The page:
Dyslexia and School – Getting to know a student with a learning disability

Dyslexia and School

Getting to know a student with a learning disability

A teacher is often told they have child with a learning disability in their class, but not what this means in any detail for the child or for the teacher. It is important that teachers have a complete picture of every student they teach, particularly those who have learning challenges.

6Ideally parents should provide this information, as they generally know their children best, but parents are not always forthcoming with this information for a variety of reasons. This often leaves the teacher to do the research.

So how can teachers gain an understanding of how to support a student with a learning disability?

 

1.  A parent teacher interview at the beginning of the school year can be a great way to gain an immediate insight into a child with a learning disability.

  • Ask for copies of any diagnostic reports available that you may read. Some practitioners provide report summaries and this can be even better for the time poor teacher.
  • Ask parents for the contact details of any specialist who may be able to help you with information you require. A quick phone call can reveal instant relevant information to give you insight.
  • Determine an appropriate communications method between parent and teacher to allow for ongoing updates.
  • 7 Ask the learning support teacher to sit in on the interview to offer further insight and to offer a list of learning support resources that a school may already have.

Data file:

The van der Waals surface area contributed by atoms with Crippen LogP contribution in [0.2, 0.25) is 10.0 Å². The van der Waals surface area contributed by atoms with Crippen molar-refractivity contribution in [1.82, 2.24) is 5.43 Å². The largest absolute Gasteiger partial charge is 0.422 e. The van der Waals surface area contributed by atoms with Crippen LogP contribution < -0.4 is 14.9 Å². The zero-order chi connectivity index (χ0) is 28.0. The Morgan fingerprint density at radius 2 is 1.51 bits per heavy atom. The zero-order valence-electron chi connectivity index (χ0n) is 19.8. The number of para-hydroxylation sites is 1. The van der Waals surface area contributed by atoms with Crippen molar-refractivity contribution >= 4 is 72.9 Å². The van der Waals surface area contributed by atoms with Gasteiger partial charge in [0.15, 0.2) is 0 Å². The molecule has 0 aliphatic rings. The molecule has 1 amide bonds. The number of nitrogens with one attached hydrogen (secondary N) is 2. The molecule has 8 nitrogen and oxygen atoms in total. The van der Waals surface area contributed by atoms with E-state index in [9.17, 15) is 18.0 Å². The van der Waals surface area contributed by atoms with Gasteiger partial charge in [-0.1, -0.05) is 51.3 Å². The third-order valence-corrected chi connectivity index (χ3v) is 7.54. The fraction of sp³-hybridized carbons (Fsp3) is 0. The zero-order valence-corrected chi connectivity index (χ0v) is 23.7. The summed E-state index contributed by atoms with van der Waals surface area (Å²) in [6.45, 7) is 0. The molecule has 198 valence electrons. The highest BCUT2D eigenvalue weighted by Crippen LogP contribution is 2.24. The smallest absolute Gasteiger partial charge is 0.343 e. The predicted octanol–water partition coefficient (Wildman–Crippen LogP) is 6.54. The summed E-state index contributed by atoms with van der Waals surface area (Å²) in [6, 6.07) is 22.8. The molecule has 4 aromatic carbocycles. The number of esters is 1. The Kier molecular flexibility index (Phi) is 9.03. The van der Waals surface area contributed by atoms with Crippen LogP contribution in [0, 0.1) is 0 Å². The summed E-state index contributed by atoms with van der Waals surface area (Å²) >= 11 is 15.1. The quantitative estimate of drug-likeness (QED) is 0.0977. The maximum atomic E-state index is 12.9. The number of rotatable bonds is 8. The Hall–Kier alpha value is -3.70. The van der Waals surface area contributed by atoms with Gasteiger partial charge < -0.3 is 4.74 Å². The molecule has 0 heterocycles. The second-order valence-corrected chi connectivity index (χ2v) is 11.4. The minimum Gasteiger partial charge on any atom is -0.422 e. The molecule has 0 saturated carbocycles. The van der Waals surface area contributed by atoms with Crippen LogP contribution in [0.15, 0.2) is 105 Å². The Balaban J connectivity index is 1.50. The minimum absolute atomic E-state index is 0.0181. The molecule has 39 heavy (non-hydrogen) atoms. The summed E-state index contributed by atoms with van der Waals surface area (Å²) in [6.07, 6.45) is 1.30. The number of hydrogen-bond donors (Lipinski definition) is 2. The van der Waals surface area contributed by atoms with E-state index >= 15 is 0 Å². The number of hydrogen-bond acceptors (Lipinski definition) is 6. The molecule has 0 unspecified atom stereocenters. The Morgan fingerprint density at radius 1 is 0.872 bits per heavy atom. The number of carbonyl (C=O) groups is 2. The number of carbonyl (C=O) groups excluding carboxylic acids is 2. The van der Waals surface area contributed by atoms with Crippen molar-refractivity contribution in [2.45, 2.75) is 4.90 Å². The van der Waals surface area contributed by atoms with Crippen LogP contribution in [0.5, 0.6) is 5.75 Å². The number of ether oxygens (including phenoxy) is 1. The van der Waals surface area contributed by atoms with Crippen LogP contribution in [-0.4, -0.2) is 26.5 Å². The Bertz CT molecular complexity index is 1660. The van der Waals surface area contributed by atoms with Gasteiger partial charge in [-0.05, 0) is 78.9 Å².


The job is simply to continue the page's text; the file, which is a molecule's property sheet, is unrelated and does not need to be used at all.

• Determine any fears worries and concern that parents may have regarding their child. Knowing these up front can make you aware of them and where possible allow you to alleviate them straight away. This can also help to prevent any future altercations that may arise in the future.

Be aware parents of children with learning disabilities are often worried and anxious about their child’s stress levels.

Formal schooling can create many challenges for families and this worry can very quickly turn to anger, which may be directed at educators when lines of communication break down. An ongoing team like approach works best for all parties concerned.

2.  Send home a student survey for parents to fill out. Find out how children prefer to learn, where their strengths, weaknesses and preferences lie and what their fears worries and concern are.

3.  Look back through school records to assess the history of a child with a learning disability.

4.  Take the time to speak to past teachers even those from previous schools to gain a better understanding of a student. Again a quick phone call is a great way to quickly gain information.

5.  Speak to the child ask them questions. Make sure you tell them you are going to support them to the best of your ability, but they must let you know how they are going with their schoolwork and in what ways you can assist them further.

6.  Start the school year with some open-ended class activities. Watch and observe all of your students. Look at how they work, how they communicate, what they are doing, who they talk to, how they conduct themselves and the level of work they produce. Use this information to structure, design and develop future class activities to bring out the best in your students as the year progresses.

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All children who struggle at school need a champion. A special standout person, who believes in them, understands them, sees their intelligence and will advocate on their behalf to help them to fulfil their potential.

It is not unusual for a successful adult with dyslexia to identify a champion from their past and this is invariably a teacher from their school days.

Be aware that teachers have the ability to change the life of a child who is struggling at school for the better. That’s the magic of being an exceptional teacher who understands dyslexia and recognises and celebrates different learning styles.

1 Comment

  1. sharon mooney   •  

    Hi with having dyslexia and working in a primary school .I really want to help children with learning disability .

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